Love tussle tarnishes Zimbabwe PM Tsvangirai
HARARE (Reuters) - A legal bid by a former lover of Zimbabwean Prime Minister Morgan Tsvangirai to stop his wedding on Saturday has laid bare a messy private life and damaged the political reputation of the main rival to long-serving leader Robert Mugabe.
Locardia Karimatsenga, 39, filed a High Court injunction to block Tsvangirai's wedding to fiancee Elizabeth Macheka, arguing that she was his wife under the former British colony's "customary marriage" law.
Judge Antonia Guvava ruled on Wednesday that the wedding should go ahead but Karimatsenga's lawyer said he would appeal, meaning the saga could yet take another twist.
The case has sparked a frenzy in Harare newspapers, which have plastered their front pages with headlines such as "Tsvangirai wedding war", "Plot against PM intensifies" and "D-Day for PM Wedding".
Having the nuptials blocked would be a major embarrassment for Tsvangirai, who had been expected to invite Mugabe, his partner in a fractious coalition formed after a disputed 2008 election, and some foreign leaders to the ceremony.
While 88-year-old Mugabe has been criticized for turning what was once one of Africa's strongest economies into a basket case, Tsvangirai is now being publicly questioned over his relationships with women and money.
His personal troubles started after the death of his wife, Susan, in a 2009 car crash. They have handed Mugabe political ammunition as he seeks to extend his three-decade rule in an election expected within a year.
Karimatsenga, a tall and sturdily built woman said by local newspapers to have a taste for luxury, alleged she had suffered a miscarriage while carrying Tsvangirai's child last year and that this had "mentally devastated him".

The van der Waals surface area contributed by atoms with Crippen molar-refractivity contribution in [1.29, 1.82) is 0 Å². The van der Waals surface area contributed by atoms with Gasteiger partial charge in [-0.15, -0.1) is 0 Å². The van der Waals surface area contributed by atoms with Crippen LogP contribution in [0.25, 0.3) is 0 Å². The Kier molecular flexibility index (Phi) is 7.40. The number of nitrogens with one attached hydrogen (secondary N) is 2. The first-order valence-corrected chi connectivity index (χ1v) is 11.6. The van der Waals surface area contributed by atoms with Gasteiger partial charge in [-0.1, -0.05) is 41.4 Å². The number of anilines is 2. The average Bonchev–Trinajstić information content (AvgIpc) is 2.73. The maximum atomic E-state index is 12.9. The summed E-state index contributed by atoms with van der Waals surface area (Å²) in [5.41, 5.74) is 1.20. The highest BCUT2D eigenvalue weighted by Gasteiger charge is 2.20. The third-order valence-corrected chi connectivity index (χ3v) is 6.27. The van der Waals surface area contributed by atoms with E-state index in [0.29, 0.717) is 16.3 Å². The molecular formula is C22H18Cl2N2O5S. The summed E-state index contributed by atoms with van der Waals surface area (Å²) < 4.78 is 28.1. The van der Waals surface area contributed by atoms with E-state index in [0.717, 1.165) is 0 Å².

In June, the 60-year-old also confirmed newspaper reports that he had fathered a love child with a 24-year-old woman in the second city of Bulawayo and that he was looking after them both.
"It is embarrassing, plain and simple," a top official in Tsvangirai's Movement for Democratic Change (MDC) told Reuters. "It is an unwanted distraction which we would rather not have."
The High Court has also received another application from Karimatsenga in which she demands $15,000 from Tsvangirai for her monthly upkeep, including $1,700 for "hair and beauty therapy" and $1,200 for telephone bills.
She is also seeking $3,000 for rent, $4,000 for groceries and $1,500 as a clothing allowance - arguing that Tsvangirai has the money.
The sums compare to per capita GDP of $800 a year in Zimbabwe, where government workers earn an average $300 a month. Making matters worse for Tsvangirai is his recent move into a $3 million state residence.
Mugabe's ZANU-PF is certain to pounce on Tsvangirai's private life in any election campaign, using it to paint him as an unreliable leader. Politburo member Jonathan Moyo has derided Tsvangirai in newspapers for having an "open zip and shut mind".
- Obama makes rare campaign trail appearance, people leave early
- Obama makes rare campaign trail appearance, some leave early
- Turkey to let Iraqi Kurds reinforce Kobani as U.S. drops arms to defenders |
- Nigeria declared Ebola-free, holds lessons for others |
- U.S. stocks end higher despite drag from IBM